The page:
English Heritage is seeking views on the historic and architectural significance of a number of historic railway buildings, bridges and tunnels along the 116 miles of track of the Great Western main line, which runs from London’s Paddington Station to Bristol’s Temple Meads.
The pioneering Great Western route was built 176 years ago by the eminent engineer Isambard Kingdom Brunel, to open up new trade routes between London and Bristol.
Network Rail’s 10-year improvement plan, which is due to be completed by 2017, includes electrifying part of the historic line.
In response to this major project, English Heritage, with the support from Network Rail, is consulting on the histories and descriptions of 50 buildings and structures which have been identified, as deserving closer attention.
These include bridges and other structures in or around Maidenhead, Reading, Oxford, Newbury, Bath and Bristol.
The consultation, which runs from now until May 9, will help confirm the part these played in the development of the line and provide evidence of their significance.
Following the consultation, English Heritage will recommend to the Department for Culture, Media and Sport which should be designated.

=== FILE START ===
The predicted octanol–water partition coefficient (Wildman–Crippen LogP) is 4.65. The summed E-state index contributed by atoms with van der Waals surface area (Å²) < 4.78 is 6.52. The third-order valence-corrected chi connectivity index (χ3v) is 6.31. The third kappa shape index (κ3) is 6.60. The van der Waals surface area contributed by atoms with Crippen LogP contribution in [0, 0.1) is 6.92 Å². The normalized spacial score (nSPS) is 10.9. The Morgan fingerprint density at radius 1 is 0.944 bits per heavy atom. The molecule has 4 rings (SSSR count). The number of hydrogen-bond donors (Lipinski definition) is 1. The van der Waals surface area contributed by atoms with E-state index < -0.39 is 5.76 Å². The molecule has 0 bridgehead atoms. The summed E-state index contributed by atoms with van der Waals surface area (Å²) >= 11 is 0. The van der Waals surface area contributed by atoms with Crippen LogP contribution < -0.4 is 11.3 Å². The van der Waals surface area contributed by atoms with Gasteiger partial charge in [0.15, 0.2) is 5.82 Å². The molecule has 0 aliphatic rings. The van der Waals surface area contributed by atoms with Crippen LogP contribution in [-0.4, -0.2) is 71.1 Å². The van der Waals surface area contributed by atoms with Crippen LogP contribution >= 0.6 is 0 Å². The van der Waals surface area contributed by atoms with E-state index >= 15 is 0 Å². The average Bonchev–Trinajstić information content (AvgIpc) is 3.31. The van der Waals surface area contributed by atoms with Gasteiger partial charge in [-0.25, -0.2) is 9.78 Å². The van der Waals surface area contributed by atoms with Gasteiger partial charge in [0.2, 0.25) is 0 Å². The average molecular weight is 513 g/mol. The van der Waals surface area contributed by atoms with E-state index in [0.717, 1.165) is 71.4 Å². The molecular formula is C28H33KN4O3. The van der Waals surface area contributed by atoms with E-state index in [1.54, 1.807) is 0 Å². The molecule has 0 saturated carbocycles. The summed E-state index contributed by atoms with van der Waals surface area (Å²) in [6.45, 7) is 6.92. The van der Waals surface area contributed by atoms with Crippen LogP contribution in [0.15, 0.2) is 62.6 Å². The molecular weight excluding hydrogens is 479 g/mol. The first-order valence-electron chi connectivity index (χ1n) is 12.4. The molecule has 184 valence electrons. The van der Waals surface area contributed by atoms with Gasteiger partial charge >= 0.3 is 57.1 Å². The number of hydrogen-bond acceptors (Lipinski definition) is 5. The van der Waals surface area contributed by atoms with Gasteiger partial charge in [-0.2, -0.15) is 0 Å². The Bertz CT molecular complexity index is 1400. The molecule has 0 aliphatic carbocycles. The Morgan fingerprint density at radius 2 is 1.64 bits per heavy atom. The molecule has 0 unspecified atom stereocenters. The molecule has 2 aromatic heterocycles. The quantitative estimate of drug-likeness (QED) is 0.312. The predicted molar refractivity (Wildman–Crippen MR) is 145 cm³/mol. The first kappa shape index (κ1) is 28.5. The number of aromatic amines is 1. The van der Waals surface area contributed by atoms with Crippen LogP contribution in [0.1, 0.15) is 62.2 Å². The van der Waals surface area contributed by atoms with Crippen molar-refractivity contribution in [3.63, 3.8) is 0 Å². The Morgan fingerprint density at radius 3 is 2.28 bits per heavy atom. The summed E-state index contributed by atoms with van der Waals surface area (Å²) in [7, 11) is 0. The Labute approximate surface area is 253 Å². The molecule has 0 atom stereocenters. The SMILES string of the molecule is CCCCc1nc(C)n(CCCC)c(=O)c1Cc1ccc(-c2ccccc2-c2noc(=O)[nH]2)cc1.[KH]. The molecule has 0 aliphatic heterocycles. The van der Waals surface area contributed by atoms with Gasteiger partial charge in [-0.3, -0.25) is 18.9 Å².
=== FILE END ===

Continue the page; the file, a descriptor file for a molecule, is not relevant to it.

Network Rail has been carrying out a comprehensive survey of the parts of the Great Western main line that will be modernised.
A gazetteer of all the structures along the route has been produced by their consultants, Alan Baxter and Associates, as well as a detailed Statement of History and Significance.
Read together, the documents provide a detailed history of the development of the line as well as identifying significant structures.
Local authorities, the Victorian Society, amenity groups such as the Railway Heritage Trust, Steam Museum and National Railway Museum are some of the bodies being consulted as well as railway enthusiasts and the general public.
Emily Gee, Head of Designation at English Heritage, said: "While the whole Great Western Railway is historically remarkable, statutory listing is warranted for its buildings of special architectural or historic interest.
"After carefully examining the documentary evidence and the structures themselves, it is likely that certain further bridges and other railway buildings will merit listing, and others might be upgraded to better reflect their importance.
"English Heritage is working closely with Network Rail and their professional advisers – and now the public – to fully understand and protect the most special aspects of this significant Victorian railway achievement, to help prepare it for its next exciting phase."
Patrick Hallgate, Route Managing Director for Network Rail Western, said: "The Great Western Railway is undergoing the biggest investment since it was built by Brunel to deliver faster, greener, more reliable services with additional seats for passengers.
"Electrification will improve links between towns and cities and, critically, help stimulate economic growth across the region. "We recognise the historical and heritage significance of this railway, which is why we’re working closely with English Heritage now to make sure that any sensitive structures are safeguarded ahead of construction."
The consultation is on-line at www.english-heritage.org.uk/gwml-consultation